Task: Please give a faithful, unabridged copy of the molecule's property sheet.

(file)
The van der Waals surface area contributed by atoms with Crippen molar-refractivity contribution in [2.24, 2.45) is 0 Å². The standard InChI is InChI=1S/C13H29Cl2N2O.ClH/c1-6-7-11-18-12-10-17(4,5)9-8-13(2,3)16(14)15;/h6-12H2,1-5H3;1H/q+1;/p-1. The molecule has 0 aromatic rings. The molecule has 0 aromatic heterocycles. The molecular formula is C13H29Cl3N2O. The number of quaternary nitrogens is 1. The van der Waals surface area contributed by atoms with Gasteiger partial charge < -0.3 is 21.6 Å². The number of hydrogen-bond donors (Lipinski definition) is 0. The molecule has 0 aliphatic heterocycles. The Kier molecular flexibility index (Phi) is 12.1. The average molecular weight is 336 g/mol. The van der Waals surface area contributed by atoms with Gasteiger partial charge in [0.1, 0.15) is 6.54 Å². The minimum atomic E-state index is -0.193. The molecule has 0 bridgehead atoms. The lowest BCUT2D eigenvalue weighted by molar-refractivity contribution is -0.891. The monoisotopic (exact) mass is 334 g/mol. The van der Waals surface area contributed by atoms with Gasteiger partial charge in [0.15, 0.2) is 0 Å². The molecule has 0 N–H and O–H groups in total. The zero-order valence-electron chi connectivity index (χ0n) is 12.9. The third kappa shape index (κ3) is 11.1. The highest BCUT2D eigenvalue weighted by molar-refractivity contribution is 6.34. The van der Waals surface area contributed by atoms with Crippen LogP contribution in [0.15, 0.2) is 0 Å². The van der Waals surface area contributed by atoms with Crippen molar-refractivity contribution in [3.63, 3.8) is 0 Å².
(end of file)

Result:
The van der Waals surface area contributed by atoms with Crippen molar-refractivity contribution in [2.24, 2.45) is 0 Å². The standard InChI is InChI=1S/C13H29Cl2N2O.ClH/c1-6-7-11-18-12-10-17(4,5)9-8-13(2,3)16(14)15;/h6-12H2,1-5H3;1H/q+1;/p-1. The molecule has 0 aromatic rings. The molecule has 0 aromatic heterocycles. The molecular formula is C13H29Cl3N2O. The number of quaternary nitrogens is 1. The van der Waals surface area contributed by atoms with Gasteiger partial charge < -0.3 is 21.6 Å². The number of hydrogen-bond donors (Lipinski definition) is 0. The molecule has 0 aliphatic heterocycles. The Kier molecular flexibility index (Phi) is 12.1. The average molecular weight is 336 g/mol. The van der Waals surface area contributed by atoms with Gasteiger partial charge in [0.1, 0.15) is 6.54 Å². The minimum atomic E-state index is -0.193. The molecule has 0 bridgehead atoms. The lowest BCUT2D eigenvalue weighted by molar-refractivity contribution is -0.891. The monoisotopic (exact) mass is 334 g/mol. The van der Waals surface area contributed by atoms with Gasteiger partial charge in [0.15, 0.2) is 0 Å². The molecule has 0 N–H and O–H groups in total. The zero-order valence-electron chi connectivity index (χ0n) is 12.9. The third kappa shape index (κ3) is 11.1. The highest BCUT2D eigenvalue weighted by molar-refractivity contribution is 6.34. The van der Waals surface area contributed by atoms with Crippen LogP contribution in [0.15, 0.2) is 0 Å². The van der Waals surface area contributed by atoms with Crippen molar-refractivity contribution in [3.63, 3.8) is 0 Å².